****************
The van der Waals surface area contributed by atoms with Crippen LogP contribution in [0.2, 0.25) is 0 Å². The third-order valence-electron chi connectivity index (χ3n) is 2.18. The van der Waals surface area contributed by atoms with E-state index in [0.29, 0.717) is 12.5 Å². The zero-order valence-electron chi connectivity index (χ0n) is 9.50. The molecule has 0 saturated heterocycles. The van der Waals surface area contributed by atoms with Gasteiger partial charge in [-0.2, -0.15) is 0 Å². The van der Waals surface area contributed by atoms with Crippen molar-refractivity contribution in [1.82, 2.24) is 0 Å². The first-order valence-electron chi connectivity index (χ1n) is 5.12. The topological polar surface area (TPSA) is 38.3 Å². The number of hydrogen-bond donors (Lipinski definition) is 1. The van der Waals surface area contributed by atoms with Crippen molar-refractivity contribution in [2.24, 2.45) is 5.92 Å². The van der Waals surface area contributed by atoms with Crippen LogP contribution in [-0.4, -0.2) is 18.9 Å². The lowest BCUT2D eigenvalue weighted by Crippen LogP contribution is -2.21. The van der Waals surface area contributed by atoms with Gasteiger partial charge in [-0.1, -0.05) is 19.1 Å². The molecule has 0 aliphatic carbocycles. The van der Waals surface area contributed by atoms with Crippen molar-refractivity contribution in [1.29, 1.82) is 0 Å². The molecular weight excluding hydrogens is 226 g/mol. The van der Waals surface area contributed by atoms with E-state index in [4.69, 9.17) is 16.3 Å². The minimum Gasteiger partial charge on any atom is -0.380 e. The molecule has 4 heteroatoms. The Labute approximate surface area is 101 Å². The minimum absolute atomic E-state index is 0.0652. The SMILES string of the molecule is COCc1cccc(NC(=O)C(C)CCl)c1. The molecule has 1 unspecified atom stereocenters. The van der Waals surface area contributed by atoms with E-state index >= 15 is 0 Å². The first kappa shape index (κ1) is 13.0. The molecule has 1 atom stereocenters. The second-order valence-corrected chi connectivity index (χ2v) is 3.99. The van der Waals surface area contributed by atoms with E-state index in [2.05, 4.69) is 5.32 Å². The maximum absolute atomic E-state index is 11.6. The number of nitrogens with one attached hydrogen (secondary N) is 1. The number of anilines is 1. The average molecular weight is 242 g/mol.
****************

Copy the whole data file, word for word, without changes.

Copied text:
The van der Waals surface area contributed by atoms with Crippen LogP contribution in [0.2, 0.25) is 0 Å². The third-order valence-electron chi connectivity index (χ3n) is 2.18. The van der Waals surface area contributed by atoms with E-state index in [0.29, 0.717) is 12.5 Å². The zero-order valence-electron chi connectivity index (χ0n) is 9.50. The molecule has 0 saturated heterocycles. The van der Waals surface area contributed by atoms with Gasteiger partial charge in [-0.2, -0.15) is 0 Å². The van der Waals surface area contributed by atoms with Crippen molar-refractivity contribution in [1.82, 2.24) is 0 Å². The first-order valence-electron chi connectivity index (χ1n) is 5.12. The topological polar surface area (TPSA) is 38.3 Å². The number of hydrogen-bond donors (Lipinski definition) is 1. The van der Waals surface area contributed by atoms with Crippen molar-refractivity contribution in [2.24, 2.45) is 5.92 Å². The van der Waals surface area contributed by atoms with Crippen LogP contribution in [-0.4, -0.2) is 18.9 Å². The lowest BCUT2D eigenvalue weighted by Crippen LogP contribution is -2.21. The van der Waals surface area contributed by atoms with Gasteiger partial charge in [-0.1, -0.05) is 19.1 Å². The molecule has 0 aliphatic carbocycles. The van der Waals surface area contributed by atoms with Crippen molar-refractivity contribution in [1.29, 1.82) is 0 Å². The molecular weight excluding hydrogens is 226 g/mol. The van der Waals surface area contributed by atoms with E-state index in [4.69, 9.17) is 16.3 Å². The minimum Gasteiger partial charge on any atom is -0.380 e. The molecule has 4 heteroatoms. The Labute approximate surface area is 101 Å². The minimum absolute atomic E-state index is 0.0652. The SMILES string of the molecule is COCc1cccc(NC(=O)C(C)CCl)c1. The molecule has 1 unspecified atom stereocenters. The van der Waals surface area contributed by atoms with E-state index >= 15 is 0 Å². The first kappa shape index (κ1) is 13.0. The molecule has 1 atom stereocenters. The second-order valence-corrected chi connectivity index (χ2v) is 3.99. The van der Waals surface area contributed by atoms with E-state index in [2.05, 4.69) is 5.32 Å². The maximum absolute atomic E-state index is 11.6. The number of nitrogens with one attached hydrogen (secondary N) is 1. The number of anilines is 1. The average molecular weight is 242 g/mol.